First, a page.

The military filled Myanmar’s ASEAN seat from 1997, when the country formally acceded to the bloc, until 2011 when the generals began ceding some control to a quasi-civilian government. The junta has been allowed to fill the seat again since February’s coup. Its opponents say that demonstrates the bloc’s bias for the junta and confers the regime a degree of international legitimacy it has no right to.
“There is no neutrality here, so how can we … trust that he [Erywan] could deliver what the people of Burma [are] fighting for?” Kyaw Win said. “I don’t think there is lots of hope.”
Step by step
Any special envoy tapped by ASEAN will be bound by the bloc’s tacit acceptance that the junta is now running Myanmar, said Min Zaw Oo of the Myanmar Institute for Peace and Security, a local think tank.
“So, it doesn’t matter whether it’s him [Erywan] or another envoy in place. As long as they are working within the ASEAN charter and ASEAN framework, there will always be the limitation,” he said.
Working within those constraints, the envoy will be hard pressed to persuade the junta to sit down with the NUG any time soon, the analyst added. But he said there was still hope Erywan could get talks going between the military and other groups, namely the National League for Democracy, at least those members who have not jointed the NUG.
The NLD party came to power after a landslide election win in 2015 and easily secured a second term in last year’s polls. Its top leaders were rounded up the morning of the coup and have been put on trial for sedition and other charges widely seen as trumped up, including the toppled government’s de-facto leader Aung San Suu Kyi.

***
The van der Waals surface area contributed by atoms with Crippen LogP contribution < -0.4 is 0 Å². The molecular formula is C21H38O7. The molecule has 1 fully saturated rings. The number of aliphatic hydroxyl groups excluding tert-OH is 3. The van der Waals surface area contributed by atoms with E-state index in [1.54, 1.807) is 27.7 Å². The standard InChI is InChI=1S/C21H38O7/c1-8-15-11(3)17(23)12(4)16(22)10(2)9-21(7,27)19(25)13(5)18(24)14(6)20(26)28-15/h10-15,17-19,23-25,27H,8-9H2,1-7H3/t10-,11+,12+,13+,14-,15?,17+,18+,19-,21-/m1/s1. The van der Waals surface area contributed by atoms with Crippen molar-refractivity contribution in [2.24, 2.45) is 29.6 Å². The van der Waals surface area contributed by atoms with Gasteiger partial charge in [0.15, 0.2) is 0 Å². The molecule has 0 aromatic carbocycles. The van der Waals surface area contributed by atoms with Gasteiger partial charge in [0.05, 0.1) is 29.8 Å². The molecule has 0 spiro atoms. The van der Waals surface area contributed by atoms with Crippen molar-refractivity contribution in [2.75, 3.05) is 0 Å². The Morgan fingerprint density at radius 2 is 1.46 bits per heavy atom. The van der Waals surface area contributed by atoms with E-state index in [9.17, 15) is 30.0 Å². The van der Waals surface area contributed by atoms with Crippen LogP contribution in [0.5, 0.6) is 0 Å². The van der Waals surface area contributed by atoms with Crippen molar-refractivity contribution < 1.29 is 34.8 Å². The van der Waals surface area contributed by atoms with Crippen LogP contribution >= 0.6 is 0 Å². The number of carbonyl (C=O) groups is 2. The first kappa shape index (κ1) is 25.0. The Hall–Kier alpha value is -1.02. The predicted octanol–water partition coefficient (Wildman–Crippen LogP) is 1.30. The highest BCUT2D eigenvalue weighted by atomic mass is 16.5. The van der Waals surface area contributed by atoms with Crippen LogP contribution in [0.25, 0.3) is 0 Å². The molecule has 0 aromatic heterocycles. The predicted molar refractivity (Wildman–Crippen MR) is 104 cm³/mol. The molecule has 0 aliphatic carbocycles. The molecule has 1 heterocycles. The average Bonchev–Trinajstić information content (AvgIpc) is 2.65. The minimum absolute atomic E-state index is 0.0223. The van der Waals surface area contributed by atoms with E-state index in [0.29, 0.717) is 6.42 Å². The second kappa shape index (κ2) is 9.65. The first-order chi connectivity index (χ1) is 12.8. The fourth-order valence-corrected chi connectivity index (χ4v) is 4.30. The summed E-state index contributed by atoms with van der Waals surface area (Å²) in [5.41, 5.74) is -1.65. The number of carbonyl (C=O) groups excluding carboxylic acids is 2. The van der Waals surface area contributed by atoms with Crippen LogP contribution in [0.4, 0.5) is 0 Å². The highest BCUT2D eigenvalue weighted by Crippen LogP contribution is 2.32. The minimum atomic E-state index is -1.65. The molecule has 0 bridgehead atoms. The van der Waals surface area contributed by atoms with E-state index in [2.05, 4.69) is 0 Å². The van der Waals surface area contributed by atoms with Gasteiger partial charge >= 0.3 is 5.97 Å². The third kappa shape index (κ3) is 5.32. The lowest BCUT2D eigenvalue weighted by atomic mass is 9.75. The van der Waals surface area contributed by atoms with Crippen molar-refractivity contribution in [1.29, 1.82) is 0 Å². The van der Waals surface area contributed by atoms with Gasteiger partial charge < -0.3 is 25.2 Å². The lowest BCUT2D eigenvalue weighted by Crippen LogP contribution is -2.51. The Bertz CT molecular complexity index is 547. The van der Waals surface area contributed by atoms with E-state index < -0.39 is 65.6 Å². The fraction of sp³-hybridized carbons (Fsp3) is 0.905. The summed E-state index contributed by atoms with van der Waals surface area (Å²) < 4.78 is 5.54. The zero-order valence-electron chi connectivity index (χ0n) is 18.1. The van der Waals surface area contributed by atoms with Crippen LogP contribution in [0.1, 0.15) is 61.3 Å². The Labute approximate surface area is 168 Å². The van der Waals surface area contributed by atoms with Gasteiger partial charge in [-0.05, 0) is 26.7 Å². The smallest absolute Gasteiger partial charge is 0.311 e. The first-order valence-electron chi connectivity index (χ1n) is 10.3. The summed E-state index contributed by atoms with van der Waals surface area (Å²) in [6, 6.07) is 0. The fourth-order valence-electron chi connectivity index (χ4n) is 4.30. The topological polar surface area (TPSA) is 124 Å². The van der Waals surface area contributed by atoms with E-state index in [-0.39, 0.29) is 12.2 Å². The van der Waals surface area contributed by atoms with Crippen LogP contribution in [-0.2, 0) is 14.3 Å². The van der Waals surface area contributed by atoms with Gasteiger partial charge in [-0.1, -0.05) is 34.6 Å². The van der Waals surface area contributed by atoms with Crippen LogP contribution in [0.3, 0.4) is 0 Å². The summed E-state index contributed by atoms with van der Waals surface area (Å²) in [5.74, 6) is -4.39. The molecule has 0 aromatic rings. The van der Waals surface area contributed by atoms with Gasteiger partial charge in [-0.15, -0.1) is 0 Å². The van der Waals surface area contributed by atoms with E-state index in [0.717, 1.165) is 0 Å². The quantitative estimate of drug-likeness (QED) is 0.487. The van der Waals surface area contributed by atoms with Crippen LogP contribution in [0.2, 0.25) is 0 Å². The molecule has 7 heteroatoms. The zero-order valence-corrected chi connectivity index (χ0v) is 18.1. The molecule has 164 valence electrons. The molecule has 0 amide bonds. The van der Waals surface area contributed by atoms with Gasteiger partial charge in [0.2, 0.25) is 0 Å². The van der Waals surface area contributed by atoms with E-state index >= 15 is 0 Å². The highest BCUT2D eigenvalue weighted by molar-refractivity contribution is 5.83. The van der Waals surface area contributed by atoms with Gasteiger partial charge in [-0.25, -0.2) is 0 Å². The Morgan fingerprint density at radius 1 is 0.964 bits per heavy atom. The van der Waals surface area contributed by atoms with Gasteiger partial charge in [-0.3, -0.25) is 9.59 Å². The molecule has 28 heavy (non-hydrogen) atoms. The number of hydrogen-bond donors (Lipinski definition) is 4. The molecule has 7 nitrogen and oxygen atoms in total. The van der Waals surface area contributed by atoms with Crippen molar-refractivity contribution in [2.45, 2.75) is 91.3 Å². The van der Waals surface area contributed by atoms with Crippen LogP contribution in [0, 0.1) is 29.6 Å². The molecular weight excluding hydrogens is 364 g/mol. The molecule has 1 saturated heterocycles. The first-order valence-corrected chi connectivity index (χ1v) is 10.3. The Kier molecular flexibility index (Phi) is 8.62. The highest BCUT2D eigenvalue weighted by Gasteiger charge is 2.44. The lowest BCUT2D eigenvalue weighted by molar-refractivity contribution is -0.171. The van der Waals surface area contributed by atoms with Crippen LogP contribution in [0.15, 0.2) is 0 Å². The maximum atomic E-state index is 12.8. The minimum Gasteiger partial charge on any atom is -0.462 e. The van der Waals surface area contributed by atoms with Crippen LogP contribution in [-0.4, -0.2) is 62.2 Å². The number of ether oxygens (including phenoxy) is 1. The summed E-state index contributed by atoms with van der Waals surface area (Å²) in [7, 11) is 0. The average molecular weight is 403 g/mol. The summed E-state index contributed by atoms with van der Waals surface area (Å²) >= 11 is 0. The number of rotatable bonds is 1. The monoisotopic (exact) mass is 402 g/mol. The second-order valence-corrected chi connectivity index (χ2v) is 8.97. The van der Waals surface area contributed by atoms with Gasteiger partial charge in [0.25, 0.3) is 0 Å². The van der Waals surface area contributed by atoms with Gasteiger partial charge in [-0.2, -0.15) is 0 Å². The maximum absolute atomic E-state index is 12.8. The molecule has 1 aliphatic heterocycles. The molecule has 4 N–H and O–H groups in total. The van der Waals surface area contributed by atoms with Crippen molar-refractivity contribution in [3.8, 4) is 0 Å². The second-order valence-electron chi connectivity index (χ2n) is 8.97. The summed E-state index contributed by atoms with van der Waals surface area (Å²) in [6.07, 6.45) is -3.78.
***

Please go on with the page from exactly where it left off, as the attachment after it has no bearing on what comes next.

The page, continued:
“The envoy’s efforts may jumpstart the dialogue among the stakeholders, so the military, some of the civil societies, political parties, the NLD, Daw Aung Sang Suu Kyi and ethnic group leaders. That could be partly successful. That means there could be a dialogue, or at least the envoy could talk to all the stakeholders to hear them out for the next step to move forward,” said Min Zaw Oo.
Unless the envoy can eventually pull the NUG into the process, though, he doubts ASEAN and its special envoy can ultimately bring Myanmar out of its crisis.
“More or less we could not expect much; there will not be a total cure to the situation,” he said. “The potential for possible dialogue, yes, but not likely a solution.”